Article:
Lily ducks out of the scandal, but is rusticated to the company’s Paris HQ until things cool down a bit. There she snares the company’s new president, Courtland Trenholm (Brent), and marries him, a union that brings her his fortune. When the company faces bankruptcy, Lily refuses to give him his money back to bail it out . . .

Baby Face was made just on the brink of the introduction of the Production Code, and by the time it was ready for release the Code was coming into effect. The movie’s theme was obviously scandalous in the new, prim context; perhaps every bit as scandalous was the fact that Lily’s one true friend throughout was the black woman Chico: the affection between the two is almost palpable when they’re on screen together (and at these times Harris at least matches Stanwyck and indeed comes close to stealing scenes from her—something few players could ever boast!). It’s clear that Lily regards Chico almost as a sister; this cannot have pleased the bigots of the time.

Whatever, the New York State Board of Censors rejected the movie unless a number of changes were made: the released movie was a full five minutes shorter than the full version. In 2004, however, an uncut copy was discovered, and so Baby Face was able to have its true premiere on January 24 2005, in New York.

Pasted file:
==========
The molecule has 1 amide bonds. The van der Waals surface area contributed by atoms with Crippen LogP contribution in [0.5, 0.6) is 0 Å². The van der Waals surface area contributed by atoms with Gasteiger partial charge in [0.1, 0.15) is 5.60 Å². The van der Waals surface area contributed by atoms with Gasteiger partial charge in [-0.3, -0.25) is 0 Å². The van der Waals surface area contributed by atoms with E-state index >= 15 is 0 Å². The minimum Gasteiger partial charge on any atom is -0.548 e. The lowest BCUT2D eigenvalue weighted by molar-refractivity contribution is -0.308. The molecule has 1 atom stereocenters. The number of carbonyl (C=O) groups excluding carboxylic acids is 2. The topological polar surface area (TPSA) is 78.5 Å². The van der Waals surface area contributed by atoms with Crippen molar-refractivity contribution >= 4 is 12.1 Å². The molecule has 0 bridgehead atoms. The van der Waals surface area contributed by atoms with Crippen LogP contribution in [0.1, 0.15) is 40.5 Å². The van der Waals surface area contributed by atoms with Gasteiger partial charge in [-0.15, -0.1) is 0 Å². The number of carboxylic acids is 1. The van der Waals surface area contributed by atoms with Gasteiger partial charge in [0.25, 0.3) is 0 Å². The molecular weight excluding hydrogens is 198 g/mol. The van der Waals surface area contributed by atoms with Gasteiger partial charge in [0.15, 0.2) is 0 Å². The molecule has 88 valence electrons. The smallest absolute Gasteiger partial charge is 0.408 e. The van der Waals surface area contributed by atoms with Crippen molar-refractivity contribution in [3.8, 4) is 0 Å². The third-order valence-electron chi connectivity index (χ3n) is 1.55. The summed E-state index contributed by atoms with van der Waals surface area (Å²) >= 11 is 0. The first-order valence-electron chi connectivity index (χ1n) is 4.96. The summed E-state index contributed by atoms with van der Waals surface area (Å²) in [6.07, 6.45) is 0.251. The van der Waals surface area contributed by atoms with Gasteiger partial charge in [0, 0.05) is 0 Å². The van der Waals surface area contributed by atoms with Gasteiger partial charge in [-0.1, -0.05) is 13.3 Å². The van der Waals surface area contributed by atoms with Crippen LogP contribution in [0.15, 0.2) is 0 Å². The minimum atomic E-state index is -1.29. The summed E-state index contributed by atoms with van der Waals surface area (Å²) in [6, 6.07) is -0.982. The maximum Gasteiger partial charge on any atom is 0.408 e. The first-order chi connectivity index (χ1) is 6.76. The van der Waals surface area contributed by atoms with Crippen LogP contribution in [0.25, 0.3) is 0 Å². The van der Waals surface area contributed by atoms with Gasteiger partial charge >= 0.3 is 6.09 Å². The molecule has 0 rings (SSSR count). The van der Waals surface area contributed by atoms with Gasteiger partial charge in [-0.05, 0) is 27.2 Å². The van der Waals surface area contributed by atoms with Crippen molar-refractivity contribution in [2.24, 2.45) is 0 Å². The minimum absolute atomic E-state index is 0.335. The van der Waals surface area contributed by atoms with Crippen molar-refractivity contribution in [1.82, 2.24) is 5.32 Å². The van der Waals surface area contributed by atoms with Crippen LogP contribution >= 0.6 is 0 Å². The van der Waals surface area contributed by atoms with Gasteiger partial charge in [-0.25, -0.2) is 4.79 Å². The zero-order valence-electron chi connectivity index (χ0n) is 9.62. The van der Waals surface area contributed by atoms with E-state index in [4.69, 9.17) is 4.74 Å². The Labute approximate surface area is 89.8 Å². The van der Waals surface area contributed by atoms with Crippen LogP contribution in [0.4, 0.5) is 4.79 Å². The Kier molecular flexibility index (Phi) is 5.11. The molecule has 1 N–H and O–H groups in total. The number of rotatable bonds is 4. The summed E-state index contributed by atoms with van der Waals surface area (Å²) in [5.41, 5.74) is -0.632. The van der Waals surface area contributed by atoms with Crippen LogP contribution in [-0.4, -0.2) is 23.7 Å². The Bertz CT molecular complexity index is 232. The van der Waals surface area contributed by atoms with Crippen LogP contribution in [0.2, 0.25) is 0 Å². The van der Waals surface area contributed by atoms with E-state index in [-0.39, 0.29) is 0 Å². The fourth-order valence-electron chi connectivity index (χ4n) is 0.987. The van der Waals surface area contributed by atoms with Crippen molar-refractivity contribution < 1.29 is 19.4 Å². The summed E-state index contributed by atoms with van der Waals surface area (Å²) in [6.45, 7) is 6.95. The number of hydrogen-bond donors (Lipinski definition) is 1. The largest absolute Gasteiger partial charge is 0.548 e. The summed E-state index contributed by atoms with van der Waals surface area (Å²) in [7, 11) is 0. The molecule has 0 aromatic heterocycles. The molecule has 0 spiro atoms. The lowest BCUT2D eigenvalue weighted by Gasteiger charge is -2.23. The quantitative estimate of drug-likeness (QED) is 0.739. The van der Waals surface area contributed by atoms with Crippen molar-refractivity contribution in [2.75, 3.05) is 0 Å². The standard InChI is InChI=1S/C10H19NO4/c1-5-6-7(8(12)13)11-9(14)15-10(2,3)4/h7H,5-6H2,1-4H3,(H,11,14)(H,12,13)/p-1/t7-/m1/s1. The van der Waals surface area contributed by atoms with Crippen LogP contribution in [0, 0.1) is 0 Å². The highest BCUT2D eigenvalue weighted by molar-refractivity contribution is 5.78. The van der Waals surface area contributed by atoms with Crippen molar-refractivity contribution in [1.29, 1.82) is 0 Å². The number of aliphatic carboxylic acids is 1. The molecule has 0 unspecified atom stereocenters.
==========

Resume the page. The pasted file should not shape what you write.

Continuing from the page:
Even the cut version has a quite astonishing amount of sexual charge. Stanwyck was not an especially beautiful woman, but here she succeeded in projecting such an aura of female sexuality that there seems nothing improbable at all in her being able to seduce any—and every—man she chooses; despite the monochrome, despite the passage of over seven decades, despite the fact that all undress and explicit impropriety are of course absent, there have been few sexier screen performances. No wonder the New York Censors were startled.

On Amazon.com: Baby Face and TCM Archives: Forbidden Hollywood Collection – Volume One (Waterloo Bridge (1931) / Baby Face / Red-Headed Woman)